In addition to the longer term benefts of physical

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In addition to the longer-term benefts of physicalactivity, some of the health gains are relatively acuteand occur for up to 24–48 hours following activity.These include the management of glucose toleranceand insulin sensitivity, maintenance of physical andcognitive function, mobility and possible benefts tomental well-being.Sessions of as little as 10 minutes can providehealth benefts that are comparable with thoseattained from longer sessions. For people whocurrently have low levels of physical activity, or whodo not have time to be active for longer, numerousshorter (10 minutes) sessions may be a moreachievable way to meet these guidelines.For those who are already regularly active atmoderate intensity, comparable benefts can beachieved through 75 minutes of vigorous intensityactivity spread across the week or a combination ofmoderate and vigorous activity.A small percentage of older adults continue withhigher intensity physical activity through regularrunning, swimming, cycling or competitive sports.Vigorous intensity physical activity provides healthbenefts that are comparable with, and in somecases greater than, those obtained throughmoderate activity. The available evidence indicatesthat substantial health benefts can be achievedthrough participation in 75 minutes of vigorousactivity spread across the week.34–37, 42It is importantto build up activity gradually to reach recommendedlevels. When older adults have achieved therecommended levels for several weeks (or forsome people, several months), then more vigorousactivities might be considered.The risk of activity-related injury is related to aperson’s usual amount of activity and the increasein volume or intensity of the activity performed.35, 37Small, gradual increases in the volume or intensityof activity will allow for adaptation with a low riskof injury.Older adults should also undertake physical activityto improve muscle strength on at least two daysa week.For older adults, there is strong evidence for theadditional health benefts of muscle strengtheningactivities. These include the maintenance offunctional ability and the reduction in bone andmuscle loss associated with ageing.34–37, 42Thebenefts are evident for the performance of simpleactivities such as walking, climbing steps orstanding up from a chair. There is also a reductionin the incidence of falls. Muscle strengtheningactivity is therefore recommended in addition to the150 minutes of moderate intensity activity describedin other guidelines. Although more research isrequired to defne the optimum dose of musclestrengthening activity, performing 8–12 repetitionsof muscle strengthening activities involving allmajor muscle groups twice per week will providesubstantial benefts for older adults.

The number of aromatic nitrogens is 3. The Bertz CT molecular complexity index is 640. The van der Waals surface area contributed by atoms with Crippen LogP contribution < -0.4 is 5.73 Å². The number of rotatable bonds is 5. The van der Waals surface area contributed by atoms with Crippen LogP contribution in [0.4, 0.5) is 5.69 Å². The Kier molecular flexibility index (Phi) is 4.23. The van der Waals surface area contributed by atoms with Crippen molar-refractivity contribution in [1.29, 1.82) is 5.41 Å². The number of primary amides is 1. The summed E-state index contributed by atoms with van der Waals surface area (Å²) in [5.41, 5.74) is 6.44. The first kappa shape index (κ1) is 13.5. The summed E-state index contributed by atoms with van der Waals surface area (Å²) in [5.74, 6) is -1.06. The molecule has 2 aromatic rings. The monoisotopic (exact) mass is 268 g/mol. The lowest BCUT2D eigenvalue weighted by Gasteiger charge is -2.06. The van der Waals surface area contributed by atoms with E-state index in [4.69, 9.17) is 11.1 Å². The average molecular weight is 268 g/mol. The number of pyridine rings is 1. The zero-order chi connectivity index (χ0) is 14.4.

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Term
Fall
Professor
Mr. Njoroge
Tags
Test, Department of Health, Wit, Chief Medical Officers, BHF National Centre for Physical Activity and Health

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